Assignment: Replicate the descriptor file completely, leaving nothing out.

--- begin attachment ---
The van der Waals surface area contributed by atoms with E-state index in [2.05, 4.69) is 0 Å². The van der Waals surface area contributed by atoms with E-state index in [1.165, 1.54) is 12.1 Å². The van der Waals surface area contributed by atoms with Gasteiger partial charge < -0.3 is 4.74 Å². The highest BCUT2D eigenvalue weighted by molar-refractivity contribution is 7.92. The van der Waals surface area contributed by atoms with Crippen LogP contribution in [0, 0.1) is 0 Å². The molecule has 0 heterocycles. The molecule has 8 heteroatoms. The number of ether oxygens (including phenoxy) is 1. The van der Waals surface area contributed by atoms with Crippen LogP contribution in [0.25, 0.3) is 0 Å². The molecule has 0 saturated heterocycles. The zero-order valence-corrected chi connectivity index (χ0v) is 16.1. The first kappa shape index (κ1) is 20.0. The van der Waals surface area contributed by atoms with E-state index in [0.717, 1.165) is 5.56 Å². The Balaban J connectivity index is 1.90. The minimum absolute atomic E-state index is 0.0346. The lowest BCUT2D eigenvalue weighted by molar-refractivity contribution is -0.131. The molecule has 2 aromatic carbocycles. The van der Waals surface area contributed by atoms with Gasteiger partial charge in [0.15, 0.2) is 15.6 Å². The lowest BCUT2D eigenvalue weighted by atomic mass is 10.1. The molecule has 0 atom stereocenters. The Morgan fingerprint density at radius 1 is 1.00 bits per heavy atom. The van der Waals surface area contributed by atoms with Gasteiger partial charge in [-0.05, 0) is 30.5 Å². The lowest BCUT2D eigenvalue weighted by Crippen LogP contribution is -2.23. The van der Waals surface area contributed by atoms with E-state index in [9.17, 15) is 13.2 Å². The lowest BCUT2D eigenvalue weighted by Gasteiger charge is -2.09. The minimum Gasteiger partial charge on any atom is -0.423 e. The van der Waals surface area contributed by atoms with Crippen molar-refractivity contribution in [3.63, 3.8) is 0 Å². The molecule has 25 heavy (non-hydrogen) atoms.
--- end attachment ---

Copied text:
The van der Waals surface area contributed by atoms with E-state index in [2.05, 4.69) is 0 Å². The van der Waals surface area contributed by atoms with E-state index in [1.165, 1.54) is 12.1 Å². The van der Waals surface area contributed by atoms with Gasteiger partial charge < -0.3 is 4.74 Å². The highest BCUT2D eigenvalue weighted by molar-refractivity contribution is 7.92. The van der Waals surface area contributed by atoms with Crippen LogP contribution in [0, 0.1) is 0 Å². The molecule has 0 heterocycles. The molecule has 8 heteroatoms. The number of ether oxygens (including phenoxy) is 1. The van der Waals surface area contributed by atoms with Crippen LogP contribution in [0.25, 0.3) is 0 Å². The molecule has 0 saturated heterocycles. The zero-order valence-corrected chi connectivity index (χ0v) is 16.1. The first kappa shape index (κ1) is 20.0. The van der Waals surface area contributed by atoms with E-state index in [0.717, 1.165) is 5.56 Å². The Balaban J connectivity index is 1.90. The minimum absolute atomic E-state index is 0.0346. The lowest BCUT2D eigenvalue weighted by molar-refractivity contribution is -0.131. The molecule has 2 aromatic carbocycles. The van der Waals surface area contributed by atoms with Gasteiger partial charge in [0.15, 0.2) is 15.6 Å². The lowest BCUT2D eigenvalue weighted by atomic mass is 10.1. The molecule has 0 atom stereocenters. The Morgan fingerprint density at radius 1 is 1.00 bits per heavy atom. The van der Waals surface area contributed by atoms with Gasteiger partial charge in [-0.05, 0) is 30.5 Å². The lowest BCUT2D eigenvalue weighted by Crippen LogP contribution is -2.23. The van der Waals surface area contributed by atoms with E-state index in [9.17, 15) is 13.2 Å². The lowest BCUT2D eigenvalue weighted by Gasteiger charge is -2.09. The minimum Gasteiger partial charge on any atom is -0.423 e. The van der Waals surface area contributed by atoms with Crippen molar-refractivity contribution in [3.63, 3.8) is 0 Å². The molecule has 25 heavy (non-hydrogen) atoms.